The memo does not describe their conduct, but says they were barred from the NSA and its systems in August.

      Once identified as non-[evil|corrupt|power-mongering|privacy-invading] humans, they were jettisoned lest they bring the tone of the organization up.

  • In related news, Saw VIII will use some new "hidden footage" that will add a lot of realism to the horror series.
  • by rmdingler (1955220) on Sunday February 16, 2014 @10:48AM (#46259513)
    It remains to be seen if there will be any real change in the way governments are allowed to use surveillance with impunity.

    I watched a President pay lip service to reform and restriction, and I recall some initial outrage in the populace and the media...

    but if that's all there is, and this fades away as folks get back to their busy little lives, I am afraid the watchers will go back to work with a confidence reeking of our tacit permission.

    • Exactly (Score:2, Interesting)

      by Anonymous Coward

      People have taken their freedom for granted for so long, they don't see any of the NSA spying as a threat. As far as I can see, most folks in the general public are quite confident that this only applies to the terrorists. I was hoping that because this happened under Obama's watch, Fox News and the Talk Radio guys would keep beating it home, but no,, they're still going after Obamacare and Benghazi.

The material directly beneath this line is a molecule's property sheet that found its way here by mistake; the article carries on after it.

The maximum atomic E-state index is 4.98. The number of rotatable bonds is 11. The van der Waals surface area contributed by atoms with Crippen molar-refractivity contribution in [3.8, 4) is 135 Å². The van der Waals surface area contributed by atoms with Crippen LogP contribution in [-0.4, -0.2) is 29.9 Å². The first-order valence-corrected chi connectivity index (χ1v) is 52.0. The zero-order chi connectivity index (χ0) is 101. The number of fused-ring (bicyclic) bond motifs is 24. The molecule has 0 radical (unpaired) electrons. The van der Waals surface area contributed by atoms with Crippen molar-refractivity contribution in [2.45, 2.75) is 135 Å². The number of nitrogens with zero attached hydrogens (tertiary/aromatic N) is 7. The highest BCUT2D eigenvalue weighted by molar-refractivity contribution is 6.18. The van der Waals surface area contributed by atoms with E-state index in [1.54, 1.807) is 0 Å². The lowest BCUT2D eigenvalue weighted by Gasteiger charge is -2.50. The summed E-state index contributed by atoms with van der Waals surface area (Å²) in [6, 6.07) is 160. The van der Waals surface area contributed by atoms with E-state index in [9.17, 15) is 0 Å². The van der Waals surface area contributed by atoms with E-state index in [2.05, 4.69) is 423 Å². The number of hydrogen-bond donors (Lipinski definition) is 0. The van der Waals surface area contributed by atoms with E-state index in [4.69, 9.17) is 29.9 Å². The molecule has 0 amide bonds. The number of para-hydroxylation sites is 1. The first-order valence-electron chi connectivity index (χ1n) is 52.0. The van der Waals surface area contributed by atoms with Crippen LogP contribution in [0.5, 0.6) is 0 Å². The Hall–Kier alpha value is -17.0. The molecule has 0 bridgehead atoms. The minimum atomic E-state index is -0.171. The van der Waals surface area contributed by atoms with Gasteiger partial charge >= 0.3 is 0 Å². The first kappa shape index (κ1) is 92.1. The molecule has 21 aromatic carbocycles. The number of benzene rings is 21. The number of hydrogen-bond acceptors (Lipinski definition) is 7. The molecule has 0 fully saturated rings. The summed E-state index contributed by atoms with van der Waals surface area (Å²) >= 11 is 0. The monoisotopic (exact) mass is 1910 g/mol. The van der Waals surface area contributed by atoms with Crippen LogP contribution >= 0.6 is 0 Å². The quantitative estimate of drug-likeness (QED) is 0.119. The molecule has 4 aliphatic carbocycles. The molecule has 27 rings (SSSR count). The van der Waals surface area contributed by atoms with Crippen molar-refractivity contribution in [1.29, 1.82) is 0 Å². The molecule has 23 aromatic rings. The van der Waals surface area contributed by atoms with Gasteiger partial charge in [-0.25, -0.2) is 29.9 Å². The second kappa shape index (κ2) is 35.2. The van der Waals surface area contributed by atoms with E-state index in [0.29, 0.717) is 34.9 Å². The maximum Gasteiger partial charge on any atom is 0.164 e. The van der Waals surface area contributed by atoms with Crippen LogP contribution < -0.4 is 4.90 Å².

This is where the Republicans can shine and be the party of Freedom but instead they're wasting time on BS i

    • by Opportunist (166417) on Sunday February 16, 2014 @12:12PM (#46259895)

      Why should there be any change? If the Snowden revelations showed us anything, then that nobody gives a fuck. And not just in the US, there've been revelations that the US spied, with the blessing of the local governments, in countries in Europe. Right before elections happened there. Which promptly led to landslide victories of those parties that were essentially guilty of high treason.

      Nobody gives a fuck. That's the saddest part.